Lychee – Litchi (Litchi chinensis) – also known as lychee – is a small tropical fruit from the soapberry family. Other popular fruits in this family are rambutan and longan.
Lychees are grown in subtropical regions worldwide and are especially popular in their native China and Southeast Asia.
Known for their sweet and floral flavour, they are usually eaten fresh and are sometimes used in ice cream or made into juice, wine, sorbet, and jelly.
They are a good source of several beneficial vitamins, minerals, and antioxidants.
Lychee has an inedible pink-red leathery skin that is removed before consumption. The pulp is white, and it surrounds a dark seed in the centre.
The Nutritional Value
Lychees are mainly composed of water and carbohydrates, which make up 82% and 16.5% of fruits, respectively.
A 3.5 ounce (100 grams) serving of fresh lychee contains the following nutrients.
The Primary Nutrients Of Fresh Lychee
Protein: 0.8 grams
Carbohydrates: 16.5 g
Sugar: 15.2 grams
Fibre: 1.3 grams
Fat: 0.4 grams
Carbohydrates and Fibre
Apart from water, lychees mainly contain carbohydrates.
One lychee, fresh or dried, contains 1.5-1.7 grams of carbohydrates.
Most of the carbohydrates in lychees originate from sugars, which are responsible for their sweet taste.
They are relatively low in fibre.
Minerals and Vitamins in Lychee
Lychee is a decent source of several vitamins and minerals, including:
Vitamin C: The most abundant vitamin in lychee. One lychee provides about 9% of the vitamin C in RDI.
Copper: Lychees are a first-rate source of copper. Inadequate copper intake can adversely mark heart wealth.
Potassium: An crucial nutrient that can improve heart health when consumed in sufficient quantities.
Possible Health Benefits
The health effects of lychee have not yet been studied.
However, including various vegetables and fruits in your diet can improve your health and reduce your risk of certain chronic diseases.
Lychee contains several beneficial minerals, vitamins, and antioxidants such as potassium, copper, vitamin C, epicatechin, and rutin. They can help protect against cancer, heart disease, and diabetes.
Animal studies also show that lychee extract can help fight liver cancer.
However, more research is needed to confirm the health benefits of lychee.
Side Effects And Individual Problems
When consumed in moderation as part of a healthy diet, lychee has no harmful effects on health.
However, lychees have links to brain inflammation in South and Southeast Asia.
It is not entirely clear if lychees are responsible, but scientists have speculated that it could be the hypoglycin A toxin.
Also, lychee, in rare cases, can cause an allergic reaction. It is one of the natural-born killers who can poison you. Under the pungent appearance, the fruit is smooth, juicy, and surprisingly sweet.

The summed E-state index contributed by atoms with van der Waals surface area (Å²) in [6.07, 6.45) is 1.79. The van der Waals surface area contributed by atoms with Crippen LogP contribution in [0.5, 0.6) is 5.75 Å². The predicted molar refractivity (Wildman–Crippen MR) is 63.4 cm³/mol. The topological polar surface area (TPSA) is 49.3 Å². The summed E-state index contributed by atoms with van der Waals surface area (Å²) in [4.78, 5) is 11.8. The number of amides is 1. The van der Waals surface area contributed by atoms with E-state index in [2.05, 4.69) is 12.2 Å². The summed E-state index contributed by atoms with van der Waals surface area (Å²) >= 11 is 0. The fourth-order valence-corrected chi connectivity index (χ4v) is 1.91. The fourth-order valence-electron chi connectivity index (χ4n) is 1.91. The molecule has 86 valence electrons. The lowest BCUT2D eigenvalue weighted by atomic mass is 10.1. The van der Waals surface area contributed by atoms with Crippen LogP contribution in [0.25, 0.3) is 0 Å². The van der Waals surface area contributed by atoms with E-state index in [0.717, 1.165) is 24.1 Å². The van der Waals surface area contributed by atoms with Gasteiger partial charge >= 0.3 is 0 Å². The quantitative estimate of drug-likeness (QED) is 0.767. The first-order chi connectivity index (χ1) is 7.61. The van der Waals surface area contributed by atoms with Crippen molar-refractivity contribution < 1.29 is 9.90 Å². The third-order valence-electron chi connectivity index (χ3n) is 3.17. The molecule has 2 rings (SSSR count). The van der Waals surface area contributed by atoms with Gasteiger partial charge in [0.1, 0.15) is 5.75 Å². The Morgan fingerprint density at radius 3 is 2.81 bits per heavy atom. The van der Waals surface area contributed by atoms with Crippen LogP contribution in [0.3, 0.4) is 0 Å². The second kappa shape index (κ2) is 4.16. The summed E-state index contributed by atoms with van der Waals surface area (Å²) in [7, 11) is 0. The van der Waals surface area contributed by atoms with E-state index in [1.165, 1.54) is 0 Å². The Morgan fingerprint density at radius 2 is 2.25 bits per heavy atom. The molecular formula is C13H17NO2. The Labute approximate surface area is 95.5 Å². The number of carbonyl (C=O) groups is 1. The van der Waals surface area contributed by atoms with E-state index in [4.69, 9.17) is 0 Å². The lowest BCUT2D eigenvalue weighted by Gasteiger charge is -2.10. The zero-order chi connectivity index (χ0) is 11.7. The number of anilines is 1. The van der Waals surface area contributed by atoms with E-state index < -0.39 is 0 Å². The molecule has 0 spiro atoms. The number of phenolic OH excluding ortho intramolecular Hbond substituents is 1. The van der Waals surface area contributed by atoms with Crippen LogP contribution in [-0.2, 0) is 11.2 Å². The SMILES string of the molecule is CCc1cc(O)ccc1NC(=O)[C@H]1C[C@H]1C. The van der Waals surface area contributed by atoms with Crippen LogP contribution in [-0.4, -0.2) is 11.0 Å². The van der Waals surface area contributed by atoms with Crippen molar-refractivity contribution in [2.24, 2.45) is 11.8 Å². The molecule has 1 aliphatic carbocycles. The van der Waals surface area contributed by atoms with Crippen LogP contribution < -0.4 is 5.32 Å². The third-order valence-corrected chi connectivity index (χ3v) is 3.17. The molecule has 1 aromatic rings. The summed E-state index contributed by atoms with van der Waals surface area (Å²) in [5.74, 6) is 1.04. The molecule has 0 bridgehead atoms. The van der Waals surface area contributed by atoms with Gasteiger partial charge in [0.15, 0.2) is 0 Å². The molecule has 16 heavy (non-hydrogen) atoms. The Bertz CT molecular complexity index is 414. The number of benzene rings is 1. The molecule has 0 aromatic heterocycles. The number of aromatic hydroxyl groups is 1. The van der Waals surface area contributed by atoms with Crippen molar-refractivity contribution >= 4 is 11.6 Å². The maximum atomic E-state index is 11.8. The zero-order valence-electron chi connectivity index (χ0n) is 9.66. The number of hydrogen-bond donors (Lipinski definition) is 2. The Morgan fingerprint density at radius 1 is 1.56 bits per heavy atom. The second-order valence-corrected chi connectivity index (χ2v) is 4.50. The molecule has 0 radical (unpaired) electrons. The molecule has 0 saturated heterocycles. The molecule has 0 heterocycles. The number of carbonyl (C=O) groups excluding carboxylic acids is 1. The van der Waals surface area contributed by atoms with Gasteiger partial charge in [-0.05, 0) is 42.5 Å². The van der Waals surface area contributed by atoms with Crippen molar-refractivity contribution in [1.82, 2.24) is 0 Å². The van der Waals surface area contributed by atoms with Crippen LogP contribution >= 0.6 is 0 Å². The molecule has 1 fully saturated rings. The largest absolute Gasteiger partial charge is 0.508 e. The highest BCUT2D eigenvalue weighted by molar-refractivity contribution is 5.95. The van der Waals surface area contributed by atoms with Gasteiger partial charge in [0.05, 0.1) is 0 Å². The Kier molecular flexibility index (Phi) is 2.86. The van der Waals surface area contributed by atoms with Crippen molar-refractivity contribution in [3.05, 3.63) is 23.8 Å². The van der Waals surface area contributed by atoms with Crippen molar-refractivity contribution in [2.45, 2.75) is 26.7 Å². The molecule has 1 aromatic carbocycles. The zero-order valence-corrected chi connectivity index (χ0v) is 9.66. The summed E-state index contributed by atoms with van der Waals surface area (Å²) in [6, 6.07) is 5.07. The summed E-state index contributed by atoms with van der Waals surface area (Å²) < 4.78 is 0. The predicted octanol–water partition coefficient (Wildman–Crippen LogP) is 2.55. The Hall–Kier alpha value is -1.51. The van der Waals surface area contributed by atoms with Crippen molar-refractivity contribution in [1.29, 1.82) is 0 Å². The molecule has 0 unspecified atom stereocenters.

The tips of the lychee fruit, also known as lychee, may scare off some animals, but for people willing to break them, this is an exotic and tasty treat. And often, one is not enough.
Lychee Can Be Toxic
But if eaten too early, especially for those who skipped dinner or a malnourished child, this seemingly sweet fruit can be toxic and sometimes deadly.
A mysterious disease has hit the city of Muzaffarpur in India, the largest lychee-growing region in the country. Every year in India alone, hundreds of children are hospitalized with fever, seizures.
A recent report has shown that toxins from immature lychees likely cause them. These toxins can even lower blood sugar levels or hypoglycemia, along with hypoglycemia or malnutrition. They block sugar production in the body, which becomes especially dangerous when we sleep, and blood sugar levels naturally drop.
This can lead to encephalopathy, a change in how the brain works, said Dr. Padmini Srikantiah of the Office of the Centers for Disease Control and Prevention in India, investigating Muzaffarpur.
Natural Toxins in Lychee Fruit are linked to the Toxicity that led to this Encephalopathy
“It is possible that when glucose metabolism is impaired, there is an accumulation of other metabolites that may also have some toxic effects.” When the victim is young and malnourished, the consequences are more significant.
But lychee isn’t the only food that can poison us if eaten too early or unprocessed.
“The idea that all natural is good for you is garbage. We eat (fruits and) vegetables that have the potential to contain harmful substances,” said Peter Spencer, professor of neuroscience and occupational health at the University of Oregon Health and Science.
“(Many) plants were placed here not for our benefit, but for protection from predators,” he said.
Lychees are popular in South-East Asia and China but less common in other countries.
They have a sweet floral flavour and are a good source of vitamin C and a host of beneficial antioxidants. It makes them a great addition to a healthy diet.
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